I have heard about pre-pregnancy care and I am not sure why I need to be assessed before conceiving. Should I not just get pregnant and then start my ante-natal care? Kui
The concept of pre-pregnancy care has been around for some time, though not very well popularized in our part of the world. In basic terms, it’s a reproductive health assessment just prior to embarking on a planned pregnancy. Majority of couples miss out on this important assessment, partly because most pregnancies are unplanned.
The ultimate aim of pre-pregnancy care is to optimize outcomes, both for the parents and the unborn child. You see, there are many reproductive health matters that have the potential to affect pregnancy outcomes. It is also not unusual to harbor some health conditions that may not give any symptoms, but can have untoward effects on a pregnancy. And getting pregnant may not be a given for some, fertility related advise may be necessary to enhance conception in the first place.
You may be young and in good health, and you may not think much of a pre-pregnancy assessment. But you would be wrong. Pre-pregnancy care is for everyone, not just the sickly. It will be an opportunity to review your current health status, and make adjustments where necessary. If you are a smoker for example, stopping smoking will not only increase your chances of conceiving but will also reduce certain pregnancy complications.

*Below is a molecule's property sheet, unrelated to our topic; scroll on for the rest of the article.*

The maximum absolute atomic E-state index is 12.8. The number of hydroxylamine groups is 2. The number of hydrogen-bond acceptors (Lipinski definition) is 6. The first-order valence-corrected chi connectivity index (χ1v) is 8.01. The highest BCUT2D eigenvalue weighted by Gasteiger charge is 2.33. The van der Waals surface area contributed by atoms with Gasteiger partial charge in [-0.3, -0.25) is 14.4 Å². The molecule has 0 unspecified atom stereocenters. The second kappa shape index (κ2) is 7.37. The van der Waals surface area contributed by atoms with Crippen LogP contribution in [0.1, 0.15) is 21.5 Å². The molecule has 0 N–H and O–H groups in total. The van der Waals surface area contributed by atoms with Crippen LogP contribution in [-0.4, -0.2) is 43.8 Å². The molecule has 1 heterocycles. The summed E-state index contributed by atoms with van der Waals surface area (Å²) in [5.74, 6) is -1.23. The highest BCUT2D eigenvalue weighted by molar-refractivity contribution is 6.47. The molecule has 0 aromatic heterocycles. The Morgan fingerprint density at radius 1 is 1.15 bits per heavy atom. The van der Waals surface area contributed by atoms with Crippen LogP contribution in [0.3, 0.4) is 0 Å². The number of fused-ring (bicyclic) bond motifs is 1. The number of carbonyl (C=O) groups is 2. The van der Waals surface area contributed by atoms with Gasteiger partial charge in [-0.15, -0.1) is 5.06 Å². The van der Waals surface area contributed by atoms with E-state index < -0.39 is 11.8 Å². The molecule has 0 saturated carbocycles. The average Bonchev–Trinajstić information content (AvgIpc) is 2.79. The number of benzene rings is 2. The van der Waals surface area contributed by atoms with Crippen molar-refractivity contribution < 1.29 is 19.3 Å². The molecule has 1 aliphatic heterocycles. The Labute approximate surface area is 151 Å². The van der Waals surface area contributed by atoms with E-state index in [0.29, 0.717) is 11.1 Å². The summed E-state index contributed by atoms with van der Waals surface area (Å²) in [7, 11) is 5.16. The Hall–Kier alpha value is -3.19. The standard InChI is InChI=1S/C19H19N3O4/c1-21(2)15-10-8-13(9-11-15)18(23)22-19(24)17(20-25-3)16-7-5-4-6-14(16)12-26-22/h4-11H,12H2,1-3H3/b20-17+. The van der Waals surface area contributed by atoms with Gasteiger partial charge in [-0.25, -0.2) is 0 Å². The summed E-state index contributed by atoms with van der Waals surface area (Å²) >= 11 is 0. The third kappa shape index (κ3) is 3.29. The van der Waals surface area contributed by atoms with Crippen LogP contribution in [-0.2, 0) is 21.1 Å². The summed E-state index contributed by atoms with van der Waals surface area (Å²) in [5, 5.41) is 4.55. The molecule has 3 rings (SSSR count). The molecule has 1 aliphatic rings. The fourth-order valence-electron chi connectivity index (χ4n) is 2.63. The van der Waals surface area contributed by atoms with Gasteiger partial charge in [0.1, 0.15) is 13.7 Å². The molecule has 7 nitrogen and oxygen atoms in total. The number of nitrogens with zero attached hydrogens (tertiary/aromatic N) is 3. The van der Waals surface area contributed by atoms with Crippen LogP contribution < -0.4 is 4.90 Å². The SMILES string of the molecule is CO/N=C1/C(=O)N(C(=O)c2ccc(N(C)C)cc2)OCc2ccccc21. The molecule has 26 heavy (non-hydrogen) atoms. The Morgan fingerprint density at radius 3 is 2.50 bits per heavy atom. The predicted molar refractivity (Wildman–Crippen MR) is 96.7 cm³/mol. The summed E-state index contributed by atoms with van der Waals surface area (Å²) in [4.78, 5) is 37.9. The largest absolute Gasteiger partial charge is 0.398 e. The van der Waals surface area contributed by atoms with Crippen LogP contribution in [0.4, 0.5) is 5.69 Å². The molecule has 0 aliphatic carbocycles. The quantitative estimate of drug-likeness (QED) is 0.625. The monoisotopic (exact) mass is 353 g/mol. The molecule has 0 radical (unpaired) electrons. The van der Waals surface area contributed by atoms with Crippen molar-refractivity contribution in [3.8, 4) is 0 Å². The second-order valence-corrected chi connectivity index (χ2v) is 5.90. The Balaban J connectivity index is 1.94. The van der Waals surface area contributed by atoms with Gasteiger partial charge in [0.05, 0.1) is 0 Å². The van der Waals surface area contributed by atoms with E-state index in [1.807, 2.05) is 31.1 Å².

You will also get a chance to be screened for certain conditions, like infectious and sexual diseases. If already on certain medications, these may require substitutions with more pregnancy-friendly meds. You will also get a chance to discuss recommended supplements, individualized to your specific circumstances.
Your partner should come along for the pre-pregnancy assessment as well. After all, they are going to be intricately involved in your pregnancy. They may unknowingly harbor conditions that may delay with conception, or predispose to poor outcomes in the unborn baby.
Shared pre-pregnancy advice, and consequent partner support during the pregnancy gets you onto the right footing from the outset. You will be as prepared as you can be, with all the relevant information you require as you embark on reproduction.
Once you get the all clear to conceive, go ahead and get pregnant. Do not ignore any of the advice given. Once pregnant, arrange to start your antenatal clinics in the first 11 to 13 weeks of the pregnancy. Initial scans and screening tests for the fetus are best done around this time. You should however get any unusual symptoms checked whenever they occur, regardless of the duration of the pregnancy. Your antenatal care will be individualized to suit your individual circumstances. Your initial preparedness, spanning from the pre-pregnancy period, will likely pay off with an uncomplicated pregnancy and childbirth.